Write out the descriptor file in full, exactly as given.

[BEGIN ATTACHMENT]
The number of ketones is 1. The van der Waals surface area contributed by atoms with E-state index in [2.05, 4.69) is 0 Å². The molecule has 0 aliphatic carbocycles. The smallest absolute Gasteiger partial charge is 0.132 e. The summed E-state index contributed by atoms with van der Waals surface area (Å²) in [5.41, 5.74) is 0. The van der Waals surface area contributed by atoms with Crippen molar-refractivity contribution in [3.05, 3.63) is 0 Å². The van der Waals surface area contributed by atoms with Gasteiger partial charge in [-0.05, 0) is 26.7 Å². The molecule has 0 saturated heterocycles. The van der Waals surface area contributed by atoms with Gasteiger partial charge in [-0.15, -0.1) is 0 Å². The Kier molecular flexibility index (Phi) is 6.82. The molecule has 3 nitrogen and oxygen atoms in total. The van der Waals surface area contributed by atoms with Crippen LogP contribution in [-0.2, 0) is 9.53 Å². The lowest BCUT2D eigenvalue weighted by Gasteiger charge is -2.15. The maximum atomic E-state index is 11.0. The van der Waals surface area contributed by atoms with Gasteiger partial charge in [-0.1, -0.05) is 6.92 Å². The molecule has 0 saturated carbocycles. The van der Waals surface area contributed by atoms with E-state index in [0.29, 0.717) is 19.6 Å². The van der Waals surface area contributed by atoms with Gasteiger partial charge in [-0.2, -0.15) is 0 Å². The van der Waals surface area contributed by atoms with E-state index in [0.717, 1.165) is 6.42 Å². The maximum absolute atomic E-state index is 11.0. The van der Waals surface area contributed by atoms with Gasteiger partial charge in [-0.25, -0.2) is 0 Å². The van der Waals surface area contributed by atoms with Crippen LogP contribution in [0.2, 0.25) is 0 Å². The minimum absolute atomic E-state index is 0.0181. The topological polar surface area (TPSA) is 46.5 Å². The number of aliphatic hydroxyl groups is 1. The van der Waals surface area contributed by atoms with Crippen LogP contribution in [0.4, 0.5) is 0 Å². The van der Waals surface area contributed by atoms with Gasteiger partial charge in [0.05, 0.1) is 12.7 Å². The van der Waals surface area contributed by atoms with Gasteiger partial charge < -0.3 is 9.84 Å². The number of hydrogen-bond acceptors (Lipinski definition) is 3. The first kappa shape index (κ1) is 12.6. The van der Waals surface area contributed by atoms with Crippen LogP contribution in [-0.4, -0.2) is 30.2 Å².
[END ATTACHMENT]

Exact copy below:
The number of ketones is 1. The van der Waals surface area contributed by atoms with E-state index in [2.05, 4.69) is 0 Å². The molecule has 0 aliphatic carbocycles. The smallest absolute Gasteiger partial charge is 0.132 e. The summed E-state index contributed by atoms with van der Waals surface area (Å²) in [5.41, 5.74) is 0. The van der Waals surface area contributed by atoms with Crippen molar-refractivity contribution in [3.05, 3.63) is 0 Å². The van der Waals surface area contributed by atoms with Gasteiger partial charge in [-0.05, 0) is 26.7 Å². The molecule has 0 saturated heterocycles. The van der Waals surface area contributed by atoms with Gasteiger partial charge in [-0.15, -0.1) is 0 Å². The Kier molecular flexibility index (Phi) is 6.82. The molecule has 3 nitrogen and oxygen atoms in total. The van der Waals surface area contributed by atoms with Crippen LogP contribution in [-0.2, 0) is 9.53 Å². The lowest BCUT2D eigenvalue weighted by Gasteiger charge is -2.15. The maximum atomic E-state index is 11.0. The van der Waals surface area contributed by atoms with Gasteiger partial charge in [-0.1, -0.05) is 6.92 Å². The molecule has 0 saturated carbocycles. The van der Waals surface area contributed by atoms with E-state index in [0.29, 0.717) is 19.6 Å². The van der Waals surface area contributed by atoms with Gasteiger partial charge in [-0.2, -0.15) is 0 Å². The van der Waals surface area contributed by atoms with E-state index in [0.717, 1.165) is 6.42 Å². The maximum absolute atomic E-state index is 11.0. The van der Waals surface area contributed by atoms with Gasteiger partial charge in [-0.25, -0.2) is 0 Å². The van der Waals surface area contributed by atoms with Crippen LogP contribution in [0.2, 0.25) is 0 Å². The minimum absolute atomic E-state index is 0.0181. The topological polar surface area (TPSA) is 46.5 Å². The number of aliphatic hydroxyl groups is 1. The van der Waals surface area contributed by atoms with Crippen LogP contribution in [0.4, 0.5) is 0 Å². The van der Waals surface area contributed by atoms with Gasteiger partial charge in [0.05, 0.1) is 12.7 Å². The van der Waals surface area contributed by atoms with Gasteiger partial charge < -0.3 is 9.84 Å². The number of hydrogen-bond acceptors (Lipinski definition) is 3. The first kappa shape index (κ1) is 12.6. The van der Waals surface area contributed by atoms with Crippen LogP contribution in [-0.4, -0.2) is 30.2 Å².